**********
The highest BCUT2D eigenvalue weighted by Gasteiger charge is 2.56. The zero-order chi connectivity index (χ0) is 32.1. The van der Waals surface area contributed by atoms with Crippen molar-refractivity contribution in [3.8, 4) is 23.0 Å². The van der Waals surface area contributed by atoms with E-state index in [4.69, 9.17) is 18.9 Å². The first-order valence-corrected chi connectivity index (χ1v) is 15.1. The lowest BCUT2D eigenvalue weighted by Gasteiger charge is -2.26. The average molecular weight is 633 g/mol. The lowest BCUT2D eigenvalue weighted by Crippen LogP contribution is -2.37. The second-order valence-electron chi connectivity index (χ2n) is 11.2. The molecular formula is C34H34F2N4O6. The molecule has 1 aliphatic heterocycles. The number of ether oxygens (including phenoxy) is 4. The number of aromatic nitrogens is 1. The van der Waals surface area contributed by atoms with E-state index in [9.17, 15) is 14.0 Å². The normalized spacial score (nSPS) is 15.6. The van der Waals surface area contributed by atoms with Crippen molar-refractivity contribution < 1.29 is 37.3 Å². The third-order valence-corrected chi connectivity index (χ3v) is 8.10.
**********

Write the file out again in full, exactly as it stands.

The highest BCUT2D eigenvalue weighted by Gasteiger charge is 2.56. The zero-order chi connectivity index (χ0) is 32.1. The van der Waals surface area contributed by atoms with Crippen molar-refractivity contribution in [3.8, 4) is 23.0 Å². The van der Waals surface area contributed by atoms with E-state index in [4.69, 9.17) is 18.9 Å². The first-order valence-corrected chi connectivity index (χ1v) is 15.1. The lowest BCUT2D eigenvalue weighted by Gasteiger charge is -2.26. The average molecular weight is 633 g/mol. The lowest BCUT2D eigenvalue weighted by Crippen LogP contribution is -2.37. The second-order valence-electron chi connectivity index (χ2n) is 11.2. The molecular formula is C34H34F2N4O6. The molecule has 1 aliphatic heterocycles. The number of ether oxygens (including phenoxy) is 4. The number of aromatic nitrogens is 1. The van der Waals surface area contributed by atoms with E-state index in [9.17, 15) is 14.0 Å². The normalized spacial score (nSPS) is 15.6. The van der Waals surface area contributed by atoms with Crippen molar-refractivity contribution < 1.29 is 37.3 Å². The third-order valence-corrected chi connectivity index (χ3v) is 8.10.